The number of Chinese infants sick in hospital after drinking tainted milk formula has leapt to nearly 13,000 and Premier Wen Jiabao threatened harsh punishment for culprits in the latest blight on the "made-in-China" brand.
The Health Ministry said the toll of children ill from milk powder contaminated with the industrial chemical melamine had risen from a previously announced total of 6,244 --- which included many who had left hospital --- to 12,892.
Another 39,965 children had "received clinical treatment and advice" before being sent home.
More than 80 percent of the sick were aged under two. So far, four deaths have been blamed on toxic milk powder causing kidney stones and agonizing complications, and 104 children are in a serious condition. ~ Reuters, 22 Sept. 2008
This scandal puts another stain on the "made-in-China" product image. Remember the White Rabbit candy controversy last year? Remember the poisoned pet food and toothpaste, and the lead-laced toys? All these came from China, and this sends a worldwide message that the Chinese authorities might not really be doing a stricter job in ensuring the safety of its products.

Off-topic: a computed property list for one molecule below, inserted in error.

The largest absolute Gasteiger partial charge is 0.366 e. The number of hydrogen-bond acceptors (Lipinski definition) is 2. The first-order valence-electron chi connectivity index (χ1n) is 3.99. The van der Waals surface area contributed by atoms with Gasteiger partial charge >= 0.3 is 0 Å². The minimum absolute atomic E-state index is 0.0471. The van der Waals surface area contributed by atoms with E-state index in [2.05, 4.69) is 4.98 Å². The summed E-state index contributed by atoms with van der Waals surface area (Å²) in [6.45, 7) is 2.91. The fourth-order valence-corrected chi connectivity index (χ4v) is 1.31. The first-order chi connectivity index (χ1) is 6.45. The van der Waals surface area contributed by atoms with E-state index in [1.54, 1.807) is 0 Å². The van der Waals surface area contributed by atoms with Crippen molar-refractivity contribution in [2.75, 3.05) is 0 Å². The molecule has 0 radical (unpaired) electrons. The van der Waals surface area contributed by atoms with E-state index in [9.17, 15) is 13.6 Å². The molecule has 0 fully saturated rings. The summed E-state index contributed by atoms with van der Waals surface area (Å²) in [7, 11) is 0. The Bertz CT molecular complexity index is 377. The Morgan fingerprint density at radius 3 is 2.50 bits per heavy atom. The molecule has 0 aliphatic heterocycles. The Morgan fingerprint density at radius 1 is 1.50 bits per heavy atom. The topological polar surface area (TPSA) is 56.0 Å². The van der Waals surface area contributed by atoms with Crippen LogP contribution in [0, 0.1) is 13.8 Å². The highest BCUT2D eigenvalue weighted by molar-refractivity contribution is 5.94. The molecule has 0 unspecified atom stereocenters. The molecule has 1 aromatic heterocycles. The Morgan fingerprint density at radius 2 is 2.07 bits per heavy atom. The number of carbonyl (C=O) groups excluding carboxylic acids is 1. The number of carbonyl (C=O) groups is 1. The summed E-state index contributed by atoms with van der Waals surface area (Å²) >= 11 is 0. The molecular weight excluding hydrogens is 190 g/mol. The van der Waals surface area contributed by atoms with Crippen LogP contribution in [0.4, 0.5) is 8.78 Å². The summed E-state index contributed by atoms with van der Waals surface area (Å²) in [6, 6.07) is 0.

The culprit in the latest scandal is melamine. It is a chemical additive that milk manufacturers add to milk in order to boost the protein content, and is useful, when they want to easily pass quality control tests. Fooling quality control tests is a sly businessman's tactic. It is a business strategy which cuts on capital product costs, but does more harm later on, because milk companies will surely face the problem of massive product recalls.
Also, this is not the first time the Chinese did this. Last year, the US FDA found white granular melamine in the pet food causing the recall of Chinese pet food imported from China. Why was it done in the first place? Again, for the same reasons as the milk scandal today. They wanted to make it appear that their food products have higher protein content.
The health problem arises when continuous ingestion of melamine occurs. This often leads to kidney and bladder stones, and even bladder cancer. If adults are susceptible, children and infants are more at risk, since their urogenital systems are still developing.
One more thing that caught my attention are the images I saw in the news lately:
These are Chinese babies undergoing intravenous insertions using their scalps. This is not a pleasant experience for babies, their parents, and the doctors concerned. I hope the issue gets resolved soon.
UPDATE: According to CNN, more than 52,000 children are now affected.